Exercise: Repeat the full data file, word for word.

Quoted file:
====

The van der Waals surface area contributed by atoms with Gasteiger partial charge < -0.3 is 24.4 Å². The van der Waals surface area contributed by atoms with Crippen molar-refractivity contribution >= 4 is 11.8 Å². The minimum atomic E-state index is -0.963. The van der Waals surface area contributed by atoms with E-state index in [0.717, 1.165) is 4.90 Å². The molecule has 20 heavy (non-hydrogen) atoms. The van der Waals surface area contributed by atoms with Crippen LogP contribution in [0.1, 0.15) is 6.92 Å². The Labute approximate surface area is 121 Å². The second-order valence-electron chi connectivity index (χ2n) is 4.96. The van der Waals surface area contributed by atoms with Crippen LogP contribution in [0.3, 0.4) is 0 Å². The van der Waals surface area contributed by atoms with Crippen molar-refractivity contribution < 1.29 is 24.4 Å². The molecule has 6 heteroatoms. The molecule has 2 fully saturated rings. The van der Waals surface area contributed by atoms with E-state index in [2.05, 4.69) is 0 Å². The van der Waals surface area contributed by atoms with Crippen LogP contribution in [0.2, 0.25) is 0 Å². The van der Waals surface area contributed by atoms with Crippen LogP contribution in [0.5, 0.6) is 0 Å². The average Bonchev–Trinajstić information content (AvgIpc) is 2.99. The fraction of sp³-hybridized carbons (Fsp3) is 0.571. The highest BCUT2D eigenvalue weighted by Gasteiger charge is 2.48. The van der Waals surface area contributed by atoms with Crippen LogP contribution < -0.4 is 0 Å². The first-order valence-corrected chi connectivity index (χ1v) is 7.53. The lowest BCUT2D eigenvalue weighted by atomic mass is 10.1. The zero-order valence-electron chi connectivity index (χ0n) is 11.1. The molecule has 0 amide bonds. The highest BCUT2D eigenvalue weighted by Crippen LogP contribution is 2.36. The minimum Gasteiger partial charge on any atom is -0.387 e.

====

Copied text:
The van der Waals surface area contributed by atoms with Gasteiger partial charge < -0.3 is 24.4 Å². The van der Waals surface area contributed by atoms with Crippen molar-refractivity contribution >= 4 is 11.8 Å². The minimum atomic E-state index is -0.963. The van der Waals surface area contributed by atoms with E-state index in [0.717, 1.165) is 4.90 Å². The molecule has 20 heavy (non-hydrogen) atoms. The van der Waals surface area contributed by atoms with Crippen LogP contribution in [0.1, 0.15) is 6.92 Å². The Labute approximate surface area is 121 Å². The second-order valence-electron chi connectivity index (χ2n) is 4.96. The van der Waals surface area contributed by atoms with Crippen LogP contribution in [0.3, 0.4) is 0 Å². The van der Waals surface area contributed by atoms with Crippen molar-refractivity contribution < 1.29 is 24.4 Å². The molecule has 6 heteroatoms. The molecule has 2 fully saturated rings. The van der Waals surface area contributed by atoms with E-state index in [2.05, 4.69) is 0 Å². The van der Waals surface area contributed by atoms with Crippen LogP contribution in [0.2, 0.25) is 0 Å². The van der Waals surface area contributed by atoms with Crippen LogP contribution in [0.5, 0.6) is 0 Å². The average Bonchev–Trinajstić information content (AvgIpc) is 2.99. The fraction of sp³-hybridized carbons (Fsp3) is 0.571. The highest BCUT2D eigenvalue weighted by Gasteiger charge is 2.48. The van der Waals surface area contributed by atoms with Crippen LogP contribution < -0.4 is 0 Å². The first-order valence-corrected chi connectivity index (χ1v) is 7.53. The lowest BCUT2D eigenvalue weighted by atomic mass is 10.1. The zero-order valence-electron chi connectivity index (χ0n) is 11.1. The molecule has 0 amide bonds. The highest BCUT2D eigenvalue weighted by Crippen LogP contribution is 2.36. The minimum Gasteiger partial charge on any atom is -0.387 e.